Pompeii: Haunted by History

Ruins of Pompeii with Mount Vesuvius in the background
Ruins of Pompeii

More than nineteen hundred years ago, on August 24 (AD 79), volcano Mount Vesuvius, located on the Gulf of Naples in Campania, Italy, roused itself from a long sleep and erupted. Within 42 hours, the thriving Roman seacoast town of Pompeii was buried under 23 feet of volcanic ash and lapilli (droplets of molten or semi-molten lava). Other towns for miles around, famously including Herculaneum, were wiped out, too. The landscape was changed forever and, in time, Pompeii herself was forgotten. But she guarded her secrets well, preserving them until 1748, when a pickax strike broke through her stone shroud.

As it happens, I’ve been rereading an excellent NY Times bestseller by Robert Harris titled Pompeii. He’s an exceptionally good storyteller, and this account of the town’s last days is exciting, beautifully researched, intelligent, and wonderfully imagined. I highly recommend it.

View of Rome's skyling from across the Tiber River
Rome, the Eternal City

Reading Pompeii again drew me back to my own unforgettable visit to the town many years ago. I’d been traveling around Europe auditioning for ballet companies. The audition season fell late in the year, with a hiatus during the Christmas holiday. So, being lonely and bored, I decided to make good use of my Eurail Train Pass, jump on a train, and head south for Rome. No plan; just a whim.

It was the perfect time of year to visit: mild weather and only a handful of tourists. I met one—a girl from Chicago—while exchanging deutsche marks for lira, and after a month on my own, mostly hearing and speaking (poorly) German, it was wonderful to chat with someone from home. She’d been on her own for awhile, too, so we decided to team up and see Rome together.

After an intoxicating day of tramping around the Eternal City, we set our sights on Pompeii. Leaving early the next morning, we arrived well before noon. The sky was slightly overcast, the weather cool, and the gods had smiled on us—Pompeii was utterly deserted. In fact, at the entrance to the ruins, we met the only other visitors we saw that day: a history professor from a Texas college and his wife. Pompeii was their passion; they knew her history, treasures, and secrets inside and out.

Wall fresco depicting a lady of Pompeii holding clay tablet and stylus
Wall fresco portrait of a young woman

That chance meeting was a stroke of luck. My friend and I were treated to a guided tour of the ruins. The professor knew exactly where an excavated room or courtyard displayed a beautiful fresco or a gorgeous fountain. He knew where to find 2000-year-old graffiti and what it said, and could tell us what vendors had sold in this or that shop, the purpose of this or that public building or temple, and so on.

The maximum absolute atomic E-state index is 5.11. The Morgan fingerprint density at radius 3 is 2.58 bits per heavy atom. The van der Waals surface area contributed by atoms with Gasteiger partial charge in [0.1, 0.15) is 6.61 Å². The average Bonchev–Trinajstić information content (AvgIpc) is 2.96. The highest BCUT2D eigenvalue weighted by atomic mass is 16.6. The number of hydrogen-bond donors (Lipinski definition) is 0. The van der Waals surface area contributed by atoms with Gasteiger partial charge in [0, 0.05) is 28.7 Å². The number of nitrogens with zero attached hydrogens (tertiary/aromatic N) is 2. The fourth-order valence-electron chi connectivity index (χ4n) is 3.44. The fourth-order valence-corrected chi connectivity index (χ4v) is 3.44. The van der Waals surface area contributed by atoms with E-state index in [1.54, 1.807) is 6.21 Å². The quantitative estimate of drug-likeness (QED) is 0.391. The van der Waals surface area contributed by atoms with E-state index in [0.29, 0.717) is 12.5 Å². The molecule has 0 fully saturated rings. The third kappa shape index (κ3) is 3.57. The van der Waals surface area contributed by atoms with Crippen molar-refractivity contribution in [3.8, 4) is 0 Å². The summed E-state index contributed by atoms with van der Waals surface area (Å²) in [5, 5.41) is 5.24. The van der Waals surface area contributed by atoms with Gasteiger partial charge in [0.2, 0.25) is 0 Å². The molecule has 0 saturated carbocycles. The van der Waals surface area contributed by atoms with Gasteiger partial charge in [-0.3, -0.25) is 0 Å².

What I’ll never forget was the solemn silence of Pompeii. Two-thousand people—15 per cent of the town’s entire population—were suffocated or burned to death by the hot gases and ash that enveloped it on those two fateful August days. A final discharge of pyroclastic material finished the job, engulfing the walls and burying  the victims. It was truly a city of the dead. Its only voice was the wind slipping along the empty streets and through the ruined doors and windows.

Stone cast of a crouching figure, a victim of Vesuvius' eruption
Stone cast of a victim of Vesuvius’ eruption

Oddly, no one has seriously claimed that Pompeii is haunted. You would think that a site of such large scale violence and tragic death would be. To touch the warm temple stones, walk streets that were buried for centuries, peer into shops, homes, and gardens, or gaze upon exquisitely preserved painting, portraits, mosaics and bronzes is to reach through Time’s veil and link with the past, if only for a moment. Yet, Pompeii is haunted solely by its history, not the spirits of the dead; haunted by what happened in two horrific days that captured glimpses of daily life in the volcanic debris.

Now I smile with one last memory—a surreal moment while sitting high up in the stone seats of Pompeii’s vast amphitheater , looking out across the arena at the distant peak of Mt. Vesuvius. (The town’s amphitheater is the oldest known building designed for gladiatorial games.) My friend and I had not thought to bring along food for the excursion, but the professor and his wife had come prepared and were delighted to share. So, in the presence of the sleeping volcano, surrounded by a city that never left the first century AD, we four tore soft chunks of fresh-baked bread from a fat, round, Italian loaf and topped it with American peanut butter. A culinary crime, I’m sure, but bless his heart, the professor never traveled without it! It tasted marvelous.

Long cobblestone street through the ruins of Pompeii
A street in Pompeii

In addition to these memories, I have one precious souvenir from that incredible day: a tiny cube of marble that once may have graced a mosaic. As we four strolled through the streets, the professor spotted it, picked it up, and gave it to me. Perhaps I shouldn’t have kept it, but I did and treasure it still. It’s my small connection to history-haunted Pompeii and, with luck, will work like a charm to bring me back to her someday.




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